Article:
Joining the CECFL as a postdoctoral fellow, and working with Greenwald O’Brien, Durand, and with Drs. Lauren Pershing and Robert Kinscherff, Young said she found an environment where it is acceptable to address diversity, inclusion, and belonging issues without fear of retaliation. “Although the power differential always exists, they were white supervisors who remained approachable, demonstrated predictable and trustworthy patterns, and have welcomed open and honest conversations about multicultural and diversity issues within our relationships and child and family forensics work.”  

Greenwald O’Brien said Young brought a compelling combination of personal experience and professional wisdom that inspired the team to become better, adding, “By keeping conversations of privilege and oppression, bias and open mindedness, whiteness vs. a sense of otherness at the forefront of our clinical and forensic work, Dr. Young has helped CECFL hone our attention and skills to the needs of clients from many walks of life.” 

Today, Young is on the CECFL staff and works as a Forensic Evaluator, where she continues to seek ways to reinforce the importance of Diversity, Equity, and Inclusion (DEI). “The nature of CECFL’s work means that the focus is on the family dynamic. Dr. Young has encouraged all of us to be mindful of the cultural issues that are involved in each case and to make sure that CECFL is aware of and addresses the cultural issues in each case,” Durand said.

Greenwald O’Brien and Durand remain Young’s primary supervisors. About the pair, Young said, “They are brilliant and have a wealth of knowledge and expertise that they are humble enough to share with the next generation of practitioners without making trainees feel incompetent. To know them is to adore them; they are humble leaders and have reinvigorated my professional purpose and sense of value in the field.”

The feeling is mutual. “Dr. Young has such a bright future in the forensics world,” Durand said. “I look forward to seeing all that she will accomplish.”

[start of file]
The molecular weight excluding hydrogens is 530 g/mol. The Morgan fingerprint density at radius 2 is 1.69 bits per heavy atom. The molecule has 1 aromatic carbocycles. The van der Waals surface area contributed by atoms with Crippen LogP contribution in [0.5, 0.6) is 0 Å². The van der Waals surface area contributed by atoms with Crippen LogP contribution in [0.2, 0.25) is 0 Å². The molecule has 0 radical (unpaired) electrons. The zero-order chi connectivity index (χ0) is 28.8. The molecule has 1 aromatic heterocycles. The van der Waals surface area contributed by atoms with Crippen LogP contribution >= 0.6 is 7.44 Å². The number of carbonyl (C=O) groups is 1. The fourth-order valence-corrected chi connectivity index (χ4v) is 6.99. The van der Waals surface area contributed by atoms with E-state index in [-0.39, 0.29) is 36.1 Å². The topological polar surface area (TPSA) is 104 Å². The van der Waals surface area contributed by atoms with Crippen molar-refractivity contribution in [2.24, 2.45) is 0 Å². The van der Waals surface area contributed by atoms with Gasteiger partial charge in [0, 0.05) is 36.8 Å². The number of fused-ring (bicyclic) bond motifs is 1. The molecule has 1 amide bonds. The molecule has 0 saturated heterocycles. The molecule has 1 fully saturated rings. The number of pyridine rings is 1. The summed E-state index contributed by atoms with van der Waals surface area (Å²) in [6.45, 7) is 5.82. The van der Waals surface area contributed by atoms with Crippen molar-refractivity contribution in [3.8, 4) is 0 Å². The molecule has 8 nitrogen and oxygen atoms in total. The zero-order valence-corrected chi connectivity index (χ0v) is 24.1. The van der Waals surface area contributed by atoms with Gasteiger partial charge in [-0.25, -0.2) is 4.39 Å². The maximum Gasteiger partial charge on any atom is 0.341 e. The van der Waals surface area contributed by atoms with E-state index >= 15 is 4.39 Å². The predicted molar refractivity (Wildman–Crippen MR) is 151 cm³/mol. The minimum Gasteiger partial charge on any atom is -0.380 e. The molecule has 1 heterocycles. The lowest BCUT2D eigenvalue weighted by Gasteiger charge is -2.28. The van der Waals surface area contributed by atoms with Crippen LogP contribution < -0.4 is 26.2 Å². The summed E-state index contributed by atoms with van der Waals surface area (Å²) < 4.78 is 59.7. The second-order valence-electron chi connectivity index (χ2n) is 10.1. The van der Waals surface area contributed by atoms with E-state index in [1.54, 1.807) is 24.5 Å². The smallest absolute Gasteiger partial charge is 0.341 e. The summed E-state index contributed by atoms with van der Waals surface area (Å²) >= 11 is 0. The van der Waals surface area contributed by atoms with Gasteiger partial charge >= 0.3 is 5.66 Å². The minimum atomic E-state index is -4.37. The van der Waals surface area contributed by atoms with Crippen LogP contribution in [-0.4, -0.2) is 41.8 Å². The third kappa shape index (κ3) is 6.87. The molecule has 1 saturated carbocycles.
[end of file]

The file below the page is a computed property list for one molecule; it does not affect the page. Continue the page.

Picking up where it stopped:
Young is also a member of the Massachusetts Psychological Association’s finance committee (following a nomination from Dr. Gerald Koocher) and of APA’s Council Caucus for Optimal Utilization of New Talent (COUNT). Additionally, Young recently accepted a nomination to join the Massachusetts Board of the Association of Family and Conciliation Courts (AFCC).

“Dr. Young is an impressive, early- mid-career psychologist, who approaches new learning with fervor and tenacity,” Greenwald O’Brien said. “A later convert to the field of forensics, she has taken up the mantle of providing scientifically sound evaluations with an eye toward social justice concerns, inclusivity and meeting the needs of children and families in the court system.”

As she continues her professional path, she said she hopes to contribute to gaps in the literature around multicultural and diversity issues through her work, including racial and gender disparities in family courts, criminal, civil, and probate matters. She plans to provide experiential diversity trainings that address microaggressions and oppressive patterns as the occur in real time. “Cultural responsivity is a never-ending, lifelong process that involves recognizing and respecting diversity through our words and actions in all contexts,” she said.

Young recently received the APA’s Steven O’Walfish Award (APA, Div. 42), which promotes and supports the next generation of student and early career practitioner psychologists to expand the knowledge base in the practice of psychology. Young hopes to continue to grow in active roles within APA governance. She also reported that the telehealth guide she developed was recently accepted for publication in APA’s Practice Innovations Journal.